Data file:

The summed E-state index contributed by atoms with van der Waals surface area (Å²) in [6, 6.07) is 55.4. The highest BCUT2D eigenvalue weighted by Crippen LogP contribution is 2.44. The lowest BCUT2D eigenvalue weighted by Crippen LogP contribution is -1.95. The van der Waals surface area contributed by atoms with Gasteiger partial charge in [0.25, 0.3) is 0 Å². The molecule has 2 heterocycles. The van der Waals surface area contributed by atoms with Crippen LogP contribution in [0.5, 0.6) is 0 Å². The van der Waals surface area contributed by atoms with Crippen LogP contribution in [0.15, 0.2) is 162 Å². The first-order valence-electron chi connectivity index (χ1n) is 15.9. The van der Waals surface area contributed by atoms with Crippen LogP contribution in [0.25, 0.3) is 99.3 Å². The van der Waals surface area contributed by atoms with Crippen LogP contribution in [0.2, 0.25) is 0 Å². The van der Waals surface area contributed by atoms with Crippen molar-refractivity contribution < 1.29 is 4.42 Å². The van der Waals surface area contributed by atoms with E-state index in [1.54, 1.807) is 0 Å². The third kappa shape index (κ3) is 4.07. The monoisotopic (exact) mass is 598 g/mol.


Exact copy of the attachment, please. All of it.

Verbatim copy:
The summed E-state index contributed by atoms with van der Waals surface area (Å²) in [6, 6.07) is 55.4. The highest BCUT2D eigenvalue weighted by Crippen LogP contribution is 2.44. The lowest BCUT2D eigenvalue weighted by Crippen LogP contribution is -1.95. The van der Waals surface area contributed by atoms with Gasteiger partial charge in [0.25, 0.3) is 0 Å². The molecule has 2 heterocycles. The van der Waals surface area contributed by atoms with Crippen LogP contribution in [0.5, 0.6) is 0 Å². The van der Waals surface area contributed by atoms with Crippen LogP contribution in [0.15, 0.2) is 162 Å². The first-order valence-electron chi connectivity index (χ1n) is 15.9. The van der Waals surface area contributed by atoms with Crippen LogP contribution in [0.25, 0.3) is 99.3 Å². The van der Waals surface area contributed by atoms with Crippen LogP contribution in [0.2, 0.25) is 0 Å². The van der Waals surface area contributed by atoms with Crippen molar-refractivity contribution < 1.29 is 4.42 Å². The van der Waals surface area contributed by atoms with E-state index in [1.54, 1.807) is 0 Å². The third kappa shape index (κ3) is 4.07. The monoisotopic (exact) mass is 598 g/mol.